In my usual library browsings, I came across the DVD for Charlie Brown’s All Stars! Given the number of Peanuts strips that revolve around baseball, of course I had to give it a watch.
The episode, which first aired in 1966, features Charlie Brown himself and revolves around his struggle to hold together a team that has lost faith in him. I couldn’t help but feel sorry for Charlie Brown, as his own team rails on him throughout the episode, calling him a blockhead and constantly blaming him for their string of losses (never mind that they all stand around and stare while Charlie Brown himself chases down every fly ball).
Things come to a head when everyone on the team quits, and Charlie Brown is left without baseball. He desperately begs his teammates to reconsider, but they continually turn him down until Linus tells him that Mr. Hennessy, the owner of the hardware store, is interested in sponsoring Charlie Brown’s team. The sponsorship would include uniforms and the team would become part of an actual league. With the promise of real baseball uniforms, the team agrees to return to playing.
Later, however, Mr. Hennessy calls Charlie Brown and informs hims that while he will be able to provide uniforms for the boys on the team, the league does not allow girls or dogs. Therefore, Charlie Brown would have to let go of the girls on the team (including Lucy, Violet, Patty, and Frieda) and his dog (Snoopy).
This, of course, is a major blow to Charlie Brown. However, with a game coming up, he decides not to tell the team about the uniforms, hoping that the promise of them will encourage them to play a great game and maybe even win. If they win, the team might be so happy about the victory that they would forget about the uniforms.
The team does put on a great show in the game, playing perhaps the best they’d ever played. However, they lose in the end when Charlie Brown’s attempt to steal home and tie the game in the last inning fails. With the sting of such a close loss, Lucy and others tell Charlie Brown that if it were not for the uniforms and the league, they would quit. Charlie Brown then tells the team that he told Mr. Hennessy that the deal was off, but does not go into the details of why. This causes the team to grown angry and storm off.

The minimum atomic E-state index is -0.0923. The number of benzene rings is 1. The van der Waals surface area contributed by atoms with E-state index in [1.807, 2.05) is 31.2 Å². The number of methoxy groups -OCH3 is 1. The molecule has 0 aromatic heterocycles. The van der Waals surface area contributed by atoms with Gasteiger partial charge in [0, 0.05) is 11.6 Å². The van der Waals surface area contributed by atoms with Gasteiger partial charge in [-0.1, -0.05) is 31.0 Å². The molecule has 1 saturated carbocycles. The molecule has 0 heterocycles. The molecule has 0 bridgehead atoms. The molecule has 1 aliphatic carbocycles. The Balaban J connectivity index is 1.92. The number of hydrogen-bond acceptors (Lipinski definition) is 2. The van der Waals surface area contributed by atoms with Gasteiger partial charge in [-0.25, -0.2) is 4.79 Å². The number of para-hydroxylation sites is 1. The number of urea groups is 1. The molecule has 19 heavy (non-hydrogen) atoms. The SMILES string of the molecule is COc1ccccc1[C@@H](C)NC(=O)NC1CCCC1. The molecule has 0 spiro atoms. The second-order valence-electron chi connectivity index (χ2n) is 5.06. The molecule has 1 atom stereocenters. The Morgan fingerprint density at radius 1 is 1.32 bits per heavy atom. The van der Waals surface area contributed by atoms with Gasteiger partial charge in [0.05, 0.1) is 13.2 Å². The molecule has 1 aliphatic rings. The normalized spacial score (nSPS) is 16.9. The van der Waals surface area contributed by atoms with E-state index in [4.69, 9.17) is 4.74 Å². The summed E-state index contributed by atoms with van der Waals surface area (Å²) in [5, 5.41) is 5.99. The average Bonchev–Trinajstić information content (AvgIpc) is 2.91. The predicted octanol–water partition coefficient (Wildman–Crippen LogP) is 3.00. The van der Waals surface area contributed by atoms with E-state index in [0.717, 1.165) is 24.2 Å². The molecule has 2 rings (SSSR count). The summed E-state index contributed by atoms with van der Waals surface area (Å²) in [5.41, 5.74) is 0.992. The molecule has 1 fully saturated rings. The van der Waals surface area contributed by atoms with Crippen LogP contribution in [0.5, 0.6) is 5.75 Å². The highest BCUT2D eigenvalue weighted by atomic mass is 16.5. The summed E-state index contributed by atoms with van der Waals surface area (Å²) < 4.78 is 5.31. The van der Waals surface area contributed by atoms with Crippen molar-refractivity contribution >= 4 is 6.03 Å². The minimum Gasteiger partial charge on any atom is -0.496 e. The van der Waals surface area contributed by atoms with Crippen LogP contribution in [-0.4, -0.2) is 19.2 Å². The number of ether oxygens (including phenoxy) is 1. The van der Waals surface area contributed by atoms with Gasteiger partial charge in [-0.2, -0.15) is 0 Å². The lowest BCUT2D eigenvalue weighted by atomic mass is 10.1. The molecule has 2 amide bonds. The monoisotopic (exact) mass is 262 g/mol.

Linus ends up being the one to reveal to the girls and to Snoopy why the deal had been called off. He points out that Charlie Brown was not willing to sacrifice his friends just to get uniforms, causing the girls and Snoopy to feel bad for how they had treated him. In order to make up for this, they decide to make Charlie Brown a special manager’s uniform, but they decide to use Linus’s security blanket to do so.
The girls and Snoopy present the newly-made uniform to Charlie Brown, who, of course, is pleased with it. He is determined that his team will win the next day, but the next day, it rains, so nobody else shows up to play ball. Charlie Brown stands alone in the rain on the pitcher’s mound, where Linus finds him and tells him that nobody will come to the field. He then tells Charlie Brown that his uniform was made from his blanket. Charlie Brown lets Linus hold the shirt-tail against his cheek and suck his thumb.
I loved this episode because it was Charlie Brown and his crew, and of course because it revolved around baseball. However, I hated how Charlie Brown got treated from start to finish of the whole episode. Yes, this treatment does seem to be par for the course for Charlie Brown, but really, can’t the guy get a break?
You know that in the playoffs, everyone starts from zero. No matter what team you have to face, if you want to make it to the World Series, you have to get through two rounds against very good teams that are going to be hot.
The 1905 World Series was the only World Series in history in which every game ended as a shutout. Game 5 of the Series, played on October 14th, featured Christy Mathewson of New York against Chief Bender of Philadelphia on the mound. Mathewson defeated the A’s 2-0, marking his third victory of the Series to secure the Giants’ World Series victory.
I enjoy the juxtaposition of old vs. new baseball in this piece. I do think that baseball today has more redeeming qualities that it often gets credit for, but I can also understand the nostalgia for how things used to be.
Complete games were routine for some,
watched by hats and ties through fragrant cigar smoke.
Great Scott – home run derby – M&Ms – Maypo (hold the juice).
Baseball is Topps and a nickel is king.
September’s done. Eight teams dream of afternoon October fun.
Save this. DH that. Pitch count. Everyone looks like a catcher now.
Corporate heads sit and talk while starting pitchers transact business with the bullpen.
Only birds get flipped.
Jokers and wild cards blow on hands. Stars under stars
while witches and ghosts and goblins play.
The Yankees are only interested in one thing, and I have no idea what that is.
On October 10, 1904, 41-game winner Jack Chesbro of the Highlanders let loose a wild pitch in the ninth inning of the final game of the season. This snapped a 2-2 tie, allowing Pilgrims right-hander Bill Dinneen to claim victory as the Boston team claimed the AL pennant. Dinneen finished the year having completed every game he started during the season, throwing 337.2 consecutive innings without relief during his streak of 37 consecutive complete games.
This is not my usual preferred genre when it comes to music, but I have to admit that this tune is pretty catchy. Baseball is so versatile when it comes to pop culture.